After we realize we have become alcoholics that’s definitely the question of the day. How did this ever happen to me? It certainly wasn’t planned.
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There is no identifiable kind of person who could be specifically called an alcoholic personality. It is said that alcoholics are like everybody else, except more so. They do seem to have a number of traits in abundance that, although shared by everyone, in the alcoholic exist in excess. There are four traits, some of which are genetically acquired. The first is a low frustration tolerance. Although everyone is annoyed by long-term dysphoric* states of mind, in the alcoholic these reach a high degree.
Another trait is sensitivity. This is often related to interpersonal relations. Alcoholics have a low rejection threshold, yet sensitivity appears to be related to a higher level of intellection [intellect/intelligence], which may explain why alcoholism is over-represented among gifted persons. If we look at the Nobel prize winners in literature, we will see that the majority of these laureates were afflicted [with alcoholism].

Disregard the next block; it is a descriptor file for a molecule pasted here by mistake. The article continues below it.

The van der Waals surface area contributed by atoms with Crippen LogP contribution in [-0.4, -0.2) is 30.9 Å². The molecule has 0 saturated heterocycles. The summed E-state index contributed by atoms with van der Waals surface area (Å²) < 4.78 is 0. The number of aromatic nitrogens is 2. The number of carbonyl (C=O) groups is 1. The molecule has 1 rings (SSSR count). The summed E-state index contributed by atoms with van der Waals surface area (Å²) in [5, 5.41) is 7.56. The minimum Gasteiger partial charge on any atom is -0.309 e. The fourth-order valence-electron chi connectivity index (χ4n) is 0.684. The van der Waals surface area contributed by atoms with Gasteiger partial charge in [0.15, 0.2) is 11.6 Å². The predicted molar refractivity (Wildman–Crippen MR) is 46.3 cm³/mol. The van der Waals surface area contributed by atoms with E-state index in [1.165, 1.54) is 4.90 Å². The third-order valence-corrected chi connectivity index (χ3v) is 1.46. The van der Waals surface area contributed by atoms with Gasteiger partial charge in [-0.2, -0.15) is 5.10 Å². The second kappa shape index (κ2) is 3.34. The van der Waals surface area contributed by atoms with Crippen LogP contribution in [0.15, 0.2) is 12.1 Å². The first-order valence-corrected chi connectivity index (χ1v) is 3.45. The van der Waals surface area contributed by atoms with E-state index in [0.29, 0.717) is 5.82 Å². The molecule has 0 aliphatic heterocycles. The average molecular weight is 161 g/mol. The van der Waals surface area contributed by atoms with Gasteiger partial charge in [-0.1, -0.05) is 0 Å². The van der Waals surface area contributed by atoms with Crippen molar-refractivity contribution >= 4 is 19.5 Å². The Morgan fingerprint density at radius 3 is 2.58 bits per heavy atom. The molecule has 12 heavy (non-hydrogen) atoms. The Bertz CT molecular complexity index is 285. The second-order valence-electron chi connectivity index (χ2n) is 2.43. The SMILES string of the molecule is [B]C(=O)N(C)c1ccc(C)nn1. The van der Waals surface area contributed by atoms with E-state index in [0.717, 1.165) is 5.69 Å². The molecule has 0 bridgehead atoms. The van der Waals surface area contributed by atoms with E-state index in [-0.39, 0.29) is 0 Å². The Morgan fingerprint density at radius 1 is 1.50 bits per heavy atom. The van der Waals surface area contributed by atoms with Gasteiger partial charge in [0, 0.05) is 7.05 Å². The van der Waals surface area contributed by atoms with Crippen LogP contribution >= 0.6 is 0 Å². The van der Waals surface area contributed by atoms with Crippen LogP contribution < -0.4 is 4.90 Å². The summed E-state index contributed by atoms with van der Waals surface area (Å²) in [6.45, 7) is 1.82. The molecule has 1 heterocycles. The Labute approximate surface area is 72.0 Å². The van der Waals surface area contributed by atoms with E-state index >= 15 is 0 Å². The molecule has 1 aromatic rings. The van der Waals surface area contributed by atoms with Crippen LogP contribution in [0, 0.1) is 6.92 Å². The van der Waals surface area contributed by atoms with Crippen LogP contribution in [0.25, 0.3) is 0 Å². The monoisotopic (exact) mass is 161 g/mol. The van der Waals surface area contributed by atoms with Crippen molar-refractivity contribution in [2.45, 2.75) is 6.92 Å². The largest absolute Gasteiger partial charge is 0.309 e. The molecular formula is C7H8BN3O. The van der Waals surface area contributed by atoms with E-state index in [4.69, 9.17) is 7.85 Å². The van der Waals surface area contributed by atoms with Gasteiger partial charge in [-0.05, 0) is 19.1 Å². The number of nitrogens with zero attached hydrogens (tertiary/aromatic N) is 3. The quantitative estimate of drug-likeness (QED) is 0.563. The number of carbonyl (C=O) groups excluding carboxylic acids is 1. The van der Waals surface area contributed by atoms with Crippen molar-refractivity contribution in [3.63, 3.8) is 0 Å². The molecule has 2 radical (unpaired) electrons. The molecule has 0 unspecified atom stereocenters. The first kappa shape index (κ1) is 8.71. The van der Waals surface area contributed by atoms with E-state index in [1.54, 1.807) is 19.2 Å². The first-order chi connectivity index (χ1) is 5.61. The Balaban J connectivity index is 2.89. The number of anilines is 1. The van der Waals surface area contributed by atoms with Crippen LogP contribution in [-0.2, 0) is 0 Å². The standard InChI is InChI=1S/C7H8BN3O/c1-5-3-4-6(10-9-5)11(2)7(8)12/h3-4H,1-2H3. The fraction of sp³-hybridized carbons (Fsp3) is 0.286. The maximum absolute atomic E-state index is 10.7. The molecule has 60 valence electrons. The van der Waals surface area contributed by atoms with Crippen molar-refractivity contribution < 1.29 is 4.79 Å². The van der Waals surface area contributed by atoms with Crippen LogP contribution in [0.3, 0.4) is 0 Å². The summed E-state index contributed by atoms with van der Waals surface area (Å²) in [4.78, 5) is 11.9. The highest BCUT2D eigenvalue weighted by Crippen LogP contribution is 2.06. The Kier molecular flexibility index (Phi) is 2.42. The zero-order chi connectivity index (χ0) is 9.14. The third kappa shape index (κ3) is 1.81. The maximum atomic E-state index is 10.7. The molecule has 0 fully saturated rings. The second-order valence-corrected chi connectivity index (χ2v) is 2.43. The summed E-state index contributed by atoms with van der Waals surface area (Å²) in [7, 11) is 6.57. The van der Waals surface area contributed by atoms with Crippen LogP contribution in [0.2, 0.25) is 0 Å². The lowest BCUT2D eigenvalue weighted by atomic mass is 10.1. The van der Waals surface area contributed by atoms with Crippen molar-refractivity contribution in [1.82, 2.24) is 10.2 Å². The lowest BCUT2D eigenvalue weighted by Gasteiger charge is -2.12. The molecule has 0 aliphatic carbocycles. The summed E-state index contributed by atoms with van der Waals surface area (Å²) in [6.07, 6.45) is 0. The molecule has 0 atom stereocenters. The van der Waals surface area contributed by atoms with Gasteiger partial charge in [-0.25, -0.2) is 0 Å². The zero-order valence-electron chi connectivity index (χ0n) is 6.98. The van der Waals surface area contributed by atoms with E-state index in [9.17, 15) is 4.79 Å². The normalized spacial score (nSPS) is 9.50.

The third trait is a poor self-image. It appears that most alcoholics have this low sense of their own worth. This characteristic mind-set is not the result of the consequences of drinking, but in most cases predates the onset of heavy drinking.
The final trait is isolation. This is not the person who sits back in a corner during a party or gathering. Many alcoholics are charming, persuasive and articulate. I refer to the person who has never been able to relate intimately with at least one other person. He has never been able to share any meaningful information about himself, his fears, dreads, aspirations and hope with at least one other human being.
*Medical definition of dysphoric - An emotional state marked by anxiety, depression, and restlessness.
- Dr. James West